Library Journal
For readers familiar with Joseph Conrad, Costaguana will ring a bell: it's the fictitious setting of his novel Nostromo. Following the historical pattern of Vásquez's earlier The Informers, this novel covers about 100 years of Colombian history (a veiled homage to Gabriel García Márquez?), from the birth of the revolutionary Miguel Altamirano in 1820 to Conrad's death in 1924. Miguel's illegitimate son José, the narrator of this story, reunites with his father in Panama, marries and has a daughter named Eloísa, and travels to London, where he meets Conrad and tells him the story of his life and of Colombia. When Nostromo is published, Altamirano recognizes what he had related to Conrad, but his physical presence is missing. When Conrad dies, Altamirano, with delightful literary irony, decides to set the record straight, addressing Eloísa and an unknown jury and interrupting himself frequently to clarify points. The text plays with intertextual literary references; Gauguin and Sarah Bernhardt are but two historical personages who show up in cameo appearances. VERDICT Not all readers have the background to grasp Vásquez's premise, but the descriptions here, particularly of the two attempts to build the Panama Canal, are very entertaining. [See Prepub Alert, 11/29/10.]—Lawrence Olszewski, OCLC Lib., OH
Kirkus Reviews

An ambitious picaresque tale about civil war, love, propaganda and the Panama Canal, delivered with verve and wit.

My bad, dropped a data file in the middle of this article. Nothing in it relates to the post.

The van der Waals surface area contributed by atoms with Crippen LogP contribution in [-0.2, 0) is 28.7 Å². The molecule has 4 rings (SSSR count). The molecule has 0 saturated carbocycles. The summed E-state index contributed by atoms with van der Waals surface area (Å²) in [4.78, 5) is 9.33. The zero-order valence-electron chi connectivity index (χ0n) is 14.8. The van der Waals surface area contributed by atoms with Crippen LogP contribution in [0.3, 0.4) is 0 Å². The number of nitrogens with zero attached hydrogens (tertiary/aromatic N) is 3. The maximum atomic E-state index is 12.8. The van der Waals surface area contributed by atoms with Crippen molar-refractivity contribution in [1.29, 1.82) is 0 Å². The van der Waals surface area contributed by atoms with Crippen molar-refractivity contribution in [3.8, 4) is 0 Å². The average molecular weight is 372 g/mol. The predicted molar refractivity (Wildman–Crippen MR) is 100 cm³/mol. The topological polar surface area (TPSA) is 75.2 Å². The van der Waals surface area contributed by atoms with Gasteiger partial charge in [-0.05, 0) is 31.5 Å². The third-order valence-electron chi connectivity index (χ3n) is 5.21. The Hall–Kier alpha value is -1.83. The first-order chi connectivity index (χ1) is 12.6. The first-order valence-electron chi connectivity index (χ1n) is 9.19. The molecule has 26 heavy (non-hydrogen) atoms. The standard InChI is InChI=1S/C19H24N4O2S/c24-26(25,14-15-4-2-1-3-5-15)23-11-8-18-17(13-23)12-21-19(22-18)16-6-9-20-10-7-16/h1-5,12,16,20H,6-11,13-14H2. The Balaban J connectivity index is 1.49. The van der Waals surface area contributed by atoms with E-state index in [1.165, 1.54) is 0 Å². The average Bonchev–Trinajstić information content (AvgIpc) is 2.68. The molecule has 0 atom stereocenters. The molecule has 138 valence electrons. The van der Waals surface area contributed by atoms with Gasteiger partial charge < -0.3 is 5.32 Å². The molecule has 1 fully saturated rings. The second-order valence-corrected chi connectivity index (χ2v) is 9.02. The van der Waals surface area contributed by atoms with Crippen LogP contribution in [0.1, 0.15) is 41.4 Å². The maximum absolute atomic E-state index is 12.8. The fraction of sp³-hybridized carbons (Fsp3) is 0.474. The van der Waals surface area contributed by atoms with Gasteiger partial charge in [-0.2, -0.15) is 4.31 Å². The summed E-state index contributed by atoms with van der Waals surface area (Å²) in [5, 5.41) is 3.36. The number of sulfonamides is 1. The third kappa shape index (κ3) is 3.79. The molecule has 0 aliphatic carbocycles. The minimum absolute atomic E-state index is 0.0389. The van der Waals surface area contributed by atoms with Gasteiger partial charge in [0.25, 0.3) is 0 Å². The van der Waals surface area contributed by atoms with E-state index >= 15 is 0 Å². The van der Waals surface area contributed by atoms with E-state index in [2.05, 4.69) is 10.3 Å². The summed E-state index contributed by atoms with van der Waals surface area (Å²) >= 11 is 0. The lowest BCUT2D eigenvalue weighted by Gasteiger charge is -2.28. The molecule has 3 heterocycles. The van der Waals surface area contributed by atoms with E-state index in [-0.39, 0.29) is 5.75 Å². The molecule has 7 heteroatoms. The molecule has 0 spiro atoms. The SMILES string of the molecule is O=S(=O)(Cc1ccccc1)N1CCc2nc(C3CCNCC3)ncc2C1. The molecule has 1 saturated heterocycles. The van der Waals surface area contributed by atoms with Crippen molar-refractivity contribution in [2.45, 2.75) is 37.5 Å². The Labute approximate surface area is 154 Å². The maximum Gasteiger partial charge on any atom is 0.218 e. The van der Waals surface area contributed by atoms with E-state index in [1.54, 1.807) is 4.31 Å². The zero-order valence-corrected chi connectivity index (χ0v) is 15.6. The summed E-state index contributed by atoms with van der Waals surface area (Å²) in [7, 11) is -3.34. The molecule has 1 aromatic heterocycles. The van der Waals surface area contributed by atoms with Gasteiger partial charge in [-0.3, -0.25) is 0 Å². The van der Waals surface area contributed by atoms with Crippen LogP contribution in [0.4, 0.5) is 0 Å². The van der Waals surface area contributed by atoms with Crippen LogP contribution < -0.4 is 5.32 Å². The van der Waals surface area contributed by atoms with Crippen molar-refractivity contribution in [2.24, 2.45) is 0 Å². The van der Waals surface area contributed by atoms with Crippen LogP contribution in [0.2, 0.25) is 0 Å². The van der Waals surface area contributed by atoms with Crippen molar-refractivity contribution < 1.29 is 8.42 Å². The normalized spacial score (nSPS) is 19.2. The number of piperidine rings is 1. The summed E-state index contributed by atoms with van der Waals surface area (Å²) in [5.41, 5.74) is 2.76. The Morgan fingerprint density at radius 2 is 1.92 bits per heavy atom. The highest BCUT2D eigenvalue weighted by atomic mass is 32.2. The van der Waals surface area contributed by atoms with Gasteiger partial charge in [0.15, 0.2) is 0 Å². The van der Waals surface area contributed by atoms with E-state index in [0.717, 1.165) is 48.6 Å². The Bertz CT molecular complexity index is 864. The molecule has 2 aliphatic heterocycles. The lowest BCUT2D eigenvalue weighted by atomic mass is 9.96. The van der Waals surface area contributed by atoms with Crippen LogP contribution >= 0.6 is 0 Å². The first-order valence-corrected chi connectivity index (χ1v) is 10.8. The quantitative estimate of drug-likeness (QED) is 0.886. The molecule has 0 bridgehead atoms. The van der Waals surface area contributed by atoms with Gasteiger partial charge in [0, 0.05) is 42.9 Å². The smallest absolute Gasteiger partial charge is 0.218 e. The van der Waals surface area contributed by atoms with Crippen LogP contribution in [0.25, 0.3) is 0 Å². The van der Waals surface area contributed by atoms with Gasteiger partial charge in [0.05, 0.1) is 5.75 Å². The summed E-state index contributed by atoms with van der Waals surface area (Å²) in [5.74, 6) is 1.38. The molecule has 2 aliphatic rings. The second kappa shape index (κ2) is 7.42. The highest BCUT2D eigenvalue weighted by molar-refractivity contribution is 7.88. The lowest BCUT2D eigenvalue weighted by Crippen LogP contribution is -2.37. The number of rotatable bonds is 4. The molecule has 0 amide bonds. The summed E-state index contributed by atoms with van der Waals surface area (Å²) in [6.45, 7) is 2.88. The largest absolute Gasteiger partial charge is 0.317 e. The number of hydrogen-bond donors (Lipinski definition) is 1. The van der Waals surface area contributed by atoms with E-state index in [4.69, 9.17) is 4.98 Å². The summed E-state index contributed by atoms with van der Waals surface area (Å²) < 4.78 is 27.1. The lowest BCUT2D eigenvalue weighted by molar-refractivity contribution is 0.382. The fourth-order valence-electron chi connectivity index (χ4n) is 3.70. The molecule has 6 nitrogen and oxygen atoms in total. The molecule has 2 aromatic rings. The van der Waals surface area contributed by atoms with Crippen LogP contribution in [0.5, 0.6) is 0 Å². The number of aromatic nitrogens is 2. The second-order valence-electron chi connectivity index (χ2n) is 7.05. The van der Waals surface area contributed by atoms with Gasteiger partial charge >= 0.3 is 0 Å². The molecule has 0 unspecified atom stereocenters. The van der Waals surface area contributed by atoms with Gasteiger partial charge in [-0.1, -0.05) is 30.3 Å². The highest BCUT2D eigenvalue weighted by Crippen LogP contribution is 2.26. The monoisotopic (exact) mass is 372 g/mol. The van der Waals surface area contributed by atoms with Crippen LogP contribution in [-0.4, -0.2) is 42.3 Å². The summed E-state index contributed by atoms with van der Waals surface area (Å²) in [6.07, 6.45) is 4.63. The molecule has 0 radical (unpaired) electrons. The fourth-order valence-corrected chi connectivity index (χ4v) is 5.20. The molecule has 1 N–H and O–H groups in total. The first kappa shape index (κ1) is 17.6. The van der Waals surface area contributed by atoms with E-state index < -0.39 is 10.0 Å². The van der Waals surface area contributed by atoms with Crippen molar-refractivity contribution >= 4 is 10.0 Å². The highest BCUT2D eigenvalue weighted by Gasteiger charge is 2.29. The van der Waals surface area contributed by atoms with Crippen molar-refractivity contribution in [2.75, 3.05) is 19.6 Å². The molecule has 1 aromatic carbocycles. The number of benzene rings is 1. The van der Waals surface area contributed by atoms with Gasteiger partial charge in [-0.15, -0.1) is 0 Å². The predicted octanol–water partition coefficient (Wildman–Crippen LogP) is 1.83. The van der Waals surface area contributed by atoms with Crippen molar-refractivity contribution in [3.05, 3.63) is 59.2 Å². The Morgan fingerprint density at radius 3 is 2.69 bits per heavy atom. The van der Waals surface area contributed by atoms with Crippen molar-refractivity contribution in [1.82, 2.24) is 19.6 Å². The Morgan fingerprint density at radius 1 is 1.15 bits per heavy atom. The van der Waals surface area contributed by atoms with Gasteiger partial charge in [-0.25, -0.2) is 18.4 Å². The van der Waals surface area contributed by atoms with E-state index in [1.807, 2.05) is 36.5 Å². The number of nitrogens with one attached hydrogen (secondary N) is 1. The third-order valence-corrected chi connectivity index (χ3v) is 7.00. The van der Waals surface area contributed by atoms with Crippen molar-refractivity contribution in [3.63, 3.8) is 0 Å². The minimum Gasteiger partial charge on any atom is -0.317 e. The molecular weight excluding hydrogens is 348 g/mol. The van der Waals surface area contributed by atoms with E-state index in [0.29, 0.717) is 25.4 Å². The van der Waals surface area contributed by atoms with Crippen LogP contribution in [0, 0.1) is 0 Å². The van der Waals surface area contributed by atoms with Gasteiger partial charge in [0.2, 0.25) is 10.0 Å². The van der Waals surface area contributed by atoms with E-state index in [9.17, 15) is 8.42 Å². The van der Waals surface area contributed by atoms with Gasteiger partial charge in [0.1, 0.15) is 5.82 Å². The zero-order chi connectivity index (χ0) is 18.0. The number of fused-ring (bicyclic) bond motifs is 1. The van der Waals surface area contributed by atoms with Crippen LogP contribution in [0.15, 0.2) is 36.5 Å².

The inspiration for the second novel by Vásquez (The Informers, 2009) is Joseph Conrad's 1904 classicNostromo, which depicted warfare and greed in the mythical country of Costaguana. José Altamirano, the narrator of Vásquez's novel, knows Costaguana was a stand-in for his native Colombia, and he's eagerto correct Conrad bytelling the truth about his country through much of the 19th and early 20th century. He does this both in broad strokes and through the lives of his loved ones, who suffered their share of tragedies: From the yellow fever that kills close friends to the long civil war that tragically affected family members, loss and death routinely stalk José. Yet his tone remains kindly and often comic. He smirkingly observesthe bizarre coincidences in his life, the foibles of the so-called leaders who drove the country into civil war with what is now Panama, and the contempt of the American imperialists who ended the war with a land-grab. José inherited his sensibility from his father, who came of age provoking conservative religious authorities and later wrote propaganda on behalf of a French companymaking an early attempt to dig the Panama Canal. Such inventions support the novel's theme that words matter, particularly when they're false: José's father's upbeat prose kept the canal-building effort alive in its funders' imaginations despite its doomed reality; yellow journalism fueled the civil war; and Conrad's novel, in José's estimation, rudely defined the country as backwards. As Colombia collapses into civil war in the final chapters of the book, Vásquez elegantly chronicles the violence and absurdity of war while conveying asense of bemusedfatedness. That the author can make his hero so entertaining without diminishing the gravity of the bloodshed is a testament to his talents.